Stephen King states that NEEDFUL THINGS will be “The Last Castle Rock Story.” The fictitious Maine town has been the setting for a number of King’s horror classics, including THE DEAD ZONE (1979), CUJO (1981), and THE DARK HALF (1989). A newcomer to Castle Rock, Leland Gaunt, supposedly from Akron, Ohio, opens a shop called Needful Things. For some mysterious reason, Gaunt seems to know what item each of his customers will do almost anything to possess. Eleven-year-old Brian Rusk, Gaunt’s first customer, buys a Sandy Koufax baseball card. The price that Gaunt asks may seem low in monetary terms, but he also asks young Brian to play a trick on a local woman. Each of Gaunt’s customers is asked to do something over and above the cash price.
Gaunt’s charm woos his customer. He seems to understand all too well his customers’ character flaws. He pushes the correct buttons, and the citizens of Castle Rock commit hideous crimes. The only character who seems to be immune from Gaunt’s influence is the sheriff, Andy Pangborn. He becomes more and more suspicious of Gaunt after a number of crimes lead back to the shop, yet the shop is always closed when Pangborn passes by.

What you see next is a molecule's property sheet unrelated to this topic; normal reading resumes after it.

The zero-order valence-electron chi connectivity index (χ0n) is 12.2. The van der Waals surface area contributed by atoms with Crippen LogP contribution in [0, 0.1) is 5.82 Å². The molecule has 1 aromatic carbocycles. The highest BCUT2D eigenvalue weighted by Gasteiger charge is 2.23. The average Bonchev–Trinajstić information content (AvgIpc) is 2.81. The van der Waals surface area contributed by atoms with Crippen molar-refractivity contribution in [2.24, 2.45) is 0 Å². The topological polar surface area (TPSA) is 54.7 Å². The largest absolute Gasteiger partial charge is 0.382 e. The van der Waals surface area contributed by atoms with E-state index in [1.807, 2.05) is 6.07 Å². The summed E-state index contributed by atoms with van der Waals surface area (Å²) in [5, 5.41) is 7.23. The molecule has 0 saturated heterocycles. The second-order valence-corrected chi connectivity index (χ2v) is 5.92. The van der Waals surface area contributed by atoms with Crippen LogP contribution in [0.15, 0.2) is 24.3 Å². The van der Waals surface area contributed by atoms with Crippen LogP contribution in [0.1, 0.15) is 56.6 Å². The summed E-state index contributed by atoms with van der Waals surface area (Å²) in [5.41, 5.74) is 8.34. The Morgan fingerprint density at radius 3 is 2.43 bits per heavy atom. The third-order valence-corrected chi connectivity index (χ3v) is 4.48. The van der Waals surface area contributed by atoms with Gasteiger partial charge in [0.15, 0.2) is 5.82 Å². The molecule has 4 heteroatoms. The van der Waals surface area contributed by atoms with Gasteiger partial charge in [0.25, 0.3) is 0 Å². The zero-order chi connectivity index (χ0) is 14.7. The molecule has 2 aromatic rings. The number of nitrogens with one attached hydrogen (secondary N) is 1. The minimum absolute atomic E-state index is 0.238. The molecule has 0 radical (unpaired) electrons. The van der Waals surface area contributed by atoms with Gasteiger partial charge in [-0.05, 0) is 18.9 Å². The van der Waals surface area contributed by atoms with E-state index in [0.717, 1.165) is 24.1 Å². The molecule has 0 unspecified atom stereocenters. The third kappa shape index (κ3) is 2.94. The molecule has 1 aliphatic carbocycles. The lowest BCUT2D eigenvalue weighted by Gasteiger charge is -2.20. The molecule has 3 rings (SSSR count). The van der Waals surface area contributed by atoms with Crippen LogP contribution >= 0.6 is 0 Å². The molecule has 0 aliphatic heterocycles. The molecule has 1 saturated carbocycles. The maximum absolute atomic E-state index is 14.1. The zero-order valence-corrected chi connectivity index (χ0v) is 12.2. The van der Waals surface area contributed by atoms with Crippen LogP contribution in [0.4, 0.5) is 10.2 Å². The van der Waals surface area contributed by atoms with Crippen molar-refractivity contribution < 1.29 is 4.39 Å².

As NEEDFUL THINGS moves forward, the number of citizens who fall prey to Gaunt’s influence increases. King details many grisly acts of violence. The narrative shifts back and forth from one character’s point of view to another. It becomes evident that Gaunt is some sort of monster or devil. The sheriff risks his own life to drive Gaunt out of town, but not without Castle Rock being destroyed. NEEDFUL THINGS is somewhat overwritten, but nevertheless, it is one of King’s most frightening and apocalyptic tales.
Sources for Further Study
Booklist. LXXXVII, June 15, 1991, p. 1907.
Kirkus Reviews. LIX, July 1, 1991, p. 813.
Locus. XXVII, July, 1991, p. 23.
Los Angeles Times Book Review. October 20, 1991, p. 6.
The New York Times Book Review. XCVI, September 29, 1991, p. 13.
Publishers Weekly. CCXXXVIII, July 25, 1991, p. 36.
Time. CXXXVIII, November 11, 1991, p. GT12.
The Times Literary Supplement. November 15, 1991, p. 6.
USA Today. October 31, 1991, p. D8.
The Washington Post Book World. XXI, September 29, 1991, p. 9.